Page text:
The following is a guest post by Jan Lancaster, Music Division.
Works of art on paper invite contemplation. Drawings express an artist’s most immediate thoughts. They have a purity, an elegance. Every touch of the pencil, pen, or brush distills and crystallizes a moment in the artist’s thought process. Printmaking – the art of making an engraving, an etching, or a lithograph – requires more deliberation and a steady hand, though master printmakers can achieve the immediacy of a drawing.
Since I am an art historian, it gave me great pleasure to be asked to review a little-known collection of prints in the Dayton C. Miller Collection – a musical iconography collection of prints dating from the 15th to the 20th centuries.
I had worked with the renowned Miller flute collection since the fall of 2002 and, in my day-to-day work there, I had read much of Dr. Miller’s correspondence and I had become familiar with his various collections of instruments, books, art, music and photographs – all of which were related to flutes and flute-making. Dr. Miller had catalogued and published small books on his flutes and library, and the flutes have since been studied more thoroughly, images and catalogue records of which are available online.
Much of the collection had not been reviewed since its donation in 1941. Dr. Miller was a generous man, a natural teacher, who took time from his busy schedule as a professor of physics, inventor, amateur flutist and collector of all things related to the flute, to answer any and all queries sent to him regarding flutes. So, in researching the prints in Dr. Miller’s collection to present a selection of them online, it seemed in keeping with Dr. Miller’s own wishes to make his collections more widely available.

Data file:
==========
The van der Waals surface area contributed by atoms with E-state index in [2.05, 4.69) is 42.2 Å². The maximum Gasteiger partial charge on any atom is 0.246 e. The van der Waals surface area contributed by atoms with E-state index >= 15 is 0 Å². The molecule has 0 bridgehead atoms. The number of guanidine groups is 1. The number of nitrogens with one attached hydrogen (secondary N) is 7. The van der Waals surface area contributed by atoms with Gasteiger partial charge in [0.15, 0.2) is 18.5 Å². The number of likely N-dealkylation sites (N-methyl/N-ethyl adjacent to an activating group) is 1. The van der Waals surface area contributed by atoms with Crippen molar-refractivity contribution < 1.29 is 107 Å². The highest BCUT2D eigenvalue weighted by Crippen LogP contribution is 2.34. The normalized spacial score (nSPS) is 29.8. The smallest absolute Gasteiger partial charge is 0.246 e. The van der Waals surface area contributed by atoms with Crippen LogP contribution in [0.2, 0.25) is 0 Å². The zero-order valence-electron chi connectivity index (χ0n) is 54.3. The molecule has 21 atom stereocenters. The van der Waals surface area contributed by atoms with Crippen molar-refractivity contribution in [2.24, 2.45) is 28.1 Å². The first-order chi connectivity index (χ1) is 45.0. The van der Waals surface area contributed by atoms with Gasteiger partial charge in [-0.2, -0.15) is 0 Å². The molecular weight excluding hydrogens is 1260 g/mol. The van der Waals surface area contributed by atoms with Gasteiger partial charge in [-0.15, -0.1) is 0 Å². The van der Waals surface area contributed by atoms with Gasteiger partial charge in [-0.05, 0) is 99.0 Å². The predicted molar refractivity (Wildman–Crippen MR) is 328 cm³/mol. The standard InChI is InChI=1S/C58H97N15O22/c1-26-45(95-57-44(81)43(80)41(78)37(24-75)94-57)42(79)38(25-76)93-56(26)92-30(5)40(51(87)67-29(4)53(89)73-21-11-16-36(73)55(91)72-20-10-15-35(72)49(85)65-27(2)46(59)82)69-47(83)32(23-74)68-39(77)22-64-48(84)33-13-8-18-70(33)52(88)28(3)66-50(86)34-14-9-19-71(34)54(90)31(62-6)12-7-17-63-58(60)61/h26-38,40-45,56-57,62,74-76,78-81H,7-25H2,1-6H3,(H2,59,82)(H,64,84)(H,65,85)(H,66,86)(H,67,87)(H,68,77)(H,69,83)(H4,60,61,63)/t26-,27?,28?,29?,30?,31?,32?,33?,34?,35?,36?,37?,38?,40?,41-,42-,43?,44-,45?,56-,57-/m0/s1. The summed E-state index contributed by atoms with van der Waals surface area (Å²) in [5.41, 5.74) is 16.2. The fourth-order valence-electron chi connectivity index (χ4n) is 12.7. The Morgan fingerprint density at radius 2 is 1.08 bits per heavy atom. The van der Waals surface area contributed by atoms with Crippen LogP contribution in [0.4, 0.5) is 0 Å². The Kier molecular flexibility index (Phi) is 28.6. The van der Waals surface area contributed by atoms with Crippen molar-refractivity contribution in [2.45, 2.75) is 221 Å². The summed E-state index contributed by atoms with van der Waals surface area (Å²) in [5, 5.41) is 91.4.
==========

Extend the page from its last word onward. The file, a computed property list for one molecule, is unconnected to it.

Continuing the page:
The Dayton C. Miller Musical Iconography Collection is an eclectic assortment of prints, the earliest being a Dürer in the late 15th century, the latest being popular magazine covers from the 20th century. Besides the Dürer, there are prints by other painter-printmakers such as Goltzius, Burgkmair, Hogarth and Gillray. The majority of prints in the collection, however, are “reproductive prints.” A reproductive print is an original engraving, etching or lithograph, but it “reproduces” a work by another artist, such Dorigny’s etching after a fresco by Raphael. Many of the names of the printmakers were not familiar to me but, as I studied the prints more closely, I found them very engaging and a source of never-ending fascination as I pored over the details of each print and learned more about the artists who made them. Many of the prints were beautifully executed, the images were charming, and I was filled with admiration for the skill that is required to make such art works as it is inherent in the printmaking process that the image be drawn in reverse on the plate.
It would be hard to choose which prints in the collection were my favorites. As I studied each print and learned more about it, that print became my “favorite” for the moment, but this blog post is illustrated with a few of my most special “favorites.” Other favorites include L’Ouie (Hearing) by Georg Balthasar Probst, 18th century, Der reisende Virtuos und mein Pudel Fulcan (The traveling virtuoso and my poodle, Vulcan), probably by Joseph Bergler, the younger, 1807, and Musique (Music) by Louis Eugène, or Eugène Louis, Pirodon, after a painting by Emmanuel Noterman or Zacharias Noterman, 19th century.